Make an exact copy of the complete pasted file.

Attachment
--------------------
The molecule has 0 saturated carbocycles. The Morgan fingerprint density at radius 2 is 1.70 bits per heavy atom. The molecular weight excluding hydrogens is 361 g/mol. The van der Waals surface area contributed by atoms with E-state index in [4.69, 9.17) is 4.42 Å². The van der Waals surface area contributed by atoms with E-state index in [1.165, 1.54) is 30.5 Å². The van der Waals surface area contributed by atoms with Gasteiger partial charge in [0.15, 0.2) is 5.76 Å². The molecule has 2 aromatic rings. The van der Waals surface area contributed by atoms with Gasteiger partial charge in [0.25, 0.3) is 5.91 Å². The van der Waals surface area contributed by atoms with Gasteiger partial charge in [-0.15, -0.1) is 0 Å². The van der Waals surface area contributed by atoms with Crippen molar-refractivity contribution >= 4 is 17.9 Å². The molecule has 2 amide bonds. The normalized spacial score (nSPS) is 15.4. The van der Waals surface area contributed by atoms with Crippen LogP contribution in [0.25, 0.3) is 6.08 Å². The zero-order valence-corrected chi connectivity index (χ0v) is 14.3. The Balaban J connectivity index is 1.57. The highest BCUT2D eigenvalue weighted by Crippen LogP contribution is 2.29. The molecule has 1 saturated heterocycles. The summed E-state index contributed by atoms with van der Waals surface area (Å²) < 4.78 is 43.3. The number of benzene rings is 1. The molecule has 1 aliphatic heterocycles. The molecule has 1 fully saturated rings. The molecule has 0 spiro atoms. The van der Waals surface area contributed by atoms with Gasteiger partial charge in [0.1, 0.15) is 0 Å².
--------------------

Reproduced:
The molecule has 0 saturated carbocycles. The Morgan fingerprint density at radius 2 is 1.70 bits per heavy atom. The molecular weight excluding hydrogens is 361 g/mol. The van der Waals surface area contributed by atoms with E-state index in [4.69, 9.17) is 4.42 Å². The van der Waals surface area contributed by atoms with E-state index in [1.165, 1.54) is 30.5 Å². The van der Waals surface area contributed by atoms with Gasteiger partial charge in [0.15, 0.2) is 5.76 Å². The molecule has 2 aromatic rings. The van der Waals surface area contributed by atoms with Gasteiger partial charge in [0.25, 0.3) is 5.91 Å². The van der Waals surface area contributed by atoms with Gasteiger partial charge in [-0.15, -0.1) is 0 Å². The van der Waals surface area contributed by atoms with Crippen molar-refractivity contribution >= 4 is 17.9 Å². The molecule has 2 amide bonds. The normalized spacial score (nSPS) is 15.4. The van der Waals surface area contributed by atoms with Crippen LogP contribution in [0.25, 0.3) is 6.08 Å². The zero-order valence-corrected chi connectivity index (χ0v) is 14.3. The Balaban J connectivity index is 1.57. The highest BCUT2D eigenvalue weighted by Crippen LogP contribution is 2.29. The molecule has 1 saturated heterocycles. The summed E-state index contributed by atoms with van der Waals surface area (Å²) < 4.78 is 43.3. The number of benzene rings is 1. The molecule has 1 aliphatic heterocycles. The molecule has 1 fully saturated rings. The molecule has 0 spiro atoms. The van der Waals surface area contributed by atoms with Gasteiger partial charge in [0.1, 0.15) is 0 Å².